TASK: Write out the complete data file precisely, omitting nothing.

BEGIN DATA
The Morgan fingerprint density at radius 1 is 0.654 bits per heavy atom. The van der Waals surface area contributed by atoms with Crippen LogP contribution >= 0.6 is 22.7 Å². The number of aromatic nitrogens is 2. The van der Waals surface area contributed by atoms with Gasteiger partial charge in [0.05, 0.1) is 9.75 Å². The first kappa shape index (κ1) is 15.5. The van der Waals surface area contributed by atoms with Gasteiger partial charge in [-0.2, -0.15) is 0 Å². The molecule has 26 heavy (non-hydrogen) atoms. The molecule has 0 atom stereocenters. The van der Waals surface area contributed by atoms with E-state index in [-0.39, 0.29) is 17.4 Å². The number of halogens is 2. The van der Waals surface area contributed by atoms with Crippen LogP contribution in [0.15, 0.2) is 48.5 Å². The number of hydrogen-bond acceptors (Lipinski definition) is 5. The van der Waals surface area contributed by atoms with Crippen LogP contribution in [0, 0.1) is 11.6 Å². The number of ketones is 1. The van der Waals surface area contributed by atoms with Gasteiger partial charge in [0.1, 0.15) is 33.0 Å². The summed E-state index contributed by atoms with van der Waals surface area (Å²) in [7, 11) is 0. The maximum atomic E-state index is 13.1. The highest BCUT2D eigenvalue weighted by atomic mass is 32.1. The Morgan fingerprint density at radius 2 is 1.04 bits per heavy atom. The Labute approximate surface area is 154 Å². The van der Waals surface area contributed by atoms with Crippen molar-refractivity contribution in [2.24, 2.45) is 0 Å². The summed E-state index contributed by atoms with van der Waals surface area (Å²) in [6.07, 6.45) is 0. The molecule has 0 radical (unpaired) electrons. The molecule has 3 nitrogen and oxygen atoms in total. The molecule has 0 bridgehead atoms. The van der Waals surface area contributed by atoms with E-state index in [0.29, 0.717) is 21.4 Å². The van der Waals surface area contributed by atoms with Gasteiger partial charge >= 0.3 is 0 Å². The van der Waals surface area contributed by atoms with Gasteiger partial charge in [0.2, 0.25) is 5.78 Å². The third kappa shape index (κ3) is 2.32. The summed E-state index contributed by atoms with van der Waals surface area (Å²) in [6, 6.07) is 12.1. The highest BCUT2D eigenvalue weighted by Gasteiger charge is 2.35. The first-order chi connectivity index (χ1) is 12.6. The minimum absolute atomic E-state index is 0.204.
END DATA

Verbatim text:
The Morgan fingerprint density at radius 1 is 0.654 bits per heavy atom. The van der Waals surface area contributed by atoms with Crippen LogP contribution >= 0.6 is 22.7 Å². The number of aromatic nitrogens is 2. The van der Waals surface area contributed by atoms with Gasteiger partial charge in [0.05, 0.1) is 9.75 Å². The first kappa shape index (κ1) is 15.5. The van der Waals surface area contributed by atoms with Gasteiger partial charge in [-0.2, -0.15) is 0 Å². The molecule has 26 heavy (non-hydrogen) atoms. The molecule has 0 atom stereocenters. The van der Waals surface area contributed by atoms with E-state index in [-0.39, 0.29) is 17.4 Å². The number of halogens is 2. The van der Waals surface area contributed by atoms with Crippen LogP contribution in [0.15, 0.2) is 48.5 Å². The number of hydrogen-bond acceptors (Lipinski definition) is 5. The van der Waals surface area contributed by atoms with Crippen LogP contribution in [0, 0.1) is 11.6 Å². The number of ketones is 1. The van der Waals surface area contributed by atoms with Gasteiger partial charge in [0.1, 0.15) is 33.0 Å². The summed E-state index contributed by atoms with van der Waals surface area (Å²) in [7, 11) is 0. The maximum atomic E-state index is 13.1. The highest BCUT2D eigenvalue weighted by atomic mass is 32.1. The Morgan fingerprint density at radius 2 is 1.04 bits per heavy atom. The Labute approximate surface area is 154 Å². The van der Waals surface area contributed by atoms with Crippen molar-refractivity contribution in [2.24, 2.45) is 0 Å². The summed E-state index contributed by atoms with van der Waals surface area (Å²) in [6.07, 6.45) is 0. The molecule has 0 radical (unpaired) electrons. The molecule has 3 nitrogen and oxygen atoms in total. The molecule has 0 bridgehead atoms. The van der Waals surface area contributed by atoms with E-state index in [0.29, 0.717) is 21.4 Å². The van der Waals surface area contributed by atoms with Gasteiger partial charge >= 0.3 is 0 Å². The van der Waals surface area contributed by atoms with Gasteiger partial charge in [0.2, 0.25) is 5.78 Å². The third kappa shape index (κ3) is 2.32. The summed E-state index contributed by atoms with van der Waals surface area (Å²) in [6, 6.07) is 12.1. The highest BCUT2D eigenvalue weighted by Gasteiger charge is 2.35. The first-order chi connectivity index (χ1) is 12.6. The minimum absolute atomic E-state index is 0.204.